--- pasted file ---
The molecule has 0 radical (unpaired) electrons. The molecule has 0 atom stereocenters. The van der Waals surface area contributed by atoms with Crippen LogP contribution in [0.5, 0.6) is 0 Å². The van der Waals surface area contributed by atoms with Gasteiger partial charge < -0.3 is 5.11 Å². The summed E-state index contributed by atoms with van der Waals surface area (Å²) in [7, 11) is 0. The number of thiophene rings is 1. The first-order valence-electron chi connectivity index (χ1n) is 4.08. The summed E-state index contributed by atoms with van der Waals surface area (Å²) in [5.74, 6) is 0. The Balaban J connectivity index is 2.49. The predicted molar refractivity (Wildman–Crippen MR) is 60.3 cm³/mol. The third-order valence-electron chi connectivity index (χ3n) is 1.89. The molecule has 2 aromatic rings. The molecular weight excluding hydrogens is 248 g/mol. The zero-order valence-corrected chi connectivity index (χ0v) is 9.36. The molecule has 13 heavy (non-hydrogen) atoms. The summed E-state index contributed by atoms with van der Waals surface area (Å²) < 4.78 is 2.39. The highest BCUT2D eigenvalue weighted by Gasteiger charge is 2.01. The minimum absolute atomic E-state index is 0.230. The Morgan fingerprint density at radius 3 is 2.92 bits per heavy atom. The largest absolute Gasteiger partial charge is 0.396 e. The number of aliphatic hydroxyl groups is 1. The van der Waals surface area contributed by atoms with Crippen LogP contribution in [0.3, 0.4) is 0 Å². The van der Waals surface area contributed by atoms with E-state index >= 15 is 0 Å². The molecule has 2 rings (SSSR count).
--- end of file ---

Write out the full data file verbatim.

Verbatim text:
The molecule has 0 radical (unpaired) electrons. The molecule has 0 atom stereocenters. The van der Waals surface area contributed by atoms with Crippen LogP contribution in [0.5, 0.6) is 0 Å². The van der Waals surface area contributed by atoms with Gasteiger partial charge < -0.3 is 5.11 Å². The summed E-state index contributed by atoms with van der Waals surface area (Å²) in [7, 11) is 0. The number of thiophene rings is 1. The first-order valence-electron chi connectivity index (χ1n) is 4.08. The summed E-state index contributed by atoms with van der Waals surface area (Å²) in [5.74, 6) is 0. The Balaban J connectivity index is 2.49. The predicted molar refractivity (Wildman–Crippen MR) is 60.3 cm³/mol. The third-order valence-electron chi connectivity index (χ3n) is 1.89. The molecule has 2 aromatic rings. The molecular weight excluding hydrogens is 248 g/mol. The zero-order valence-corrected chi connectivity index (χ0v) is 9.36. The molecule has 13 heavy (non-hydrogen) atoms. The summed E-state index contributed by atoms with van der Waals surface area (Å²) < 4.78 is 2.39. The highest BCUT2D eigenvalue weighted by Gasteiger charge is 2.01. The minimum absolute atomic E-state index is 0.230. The Morgan fingerprint density at radius 3 is 2.92 bits per heavy atom. The largest absolute Gasteiger partial charge is 0.396 e. The number of aliphatic hydroxyl groups is 1. The van der Waals surface area contributed by atoms with Crippen LogP contribution in [0.3, 0.4) is 0 Å². The van der Waals surface area contributed by atoms with E-state index >= 15 is 0 Å². The molecule has 2 rings (SSSR count).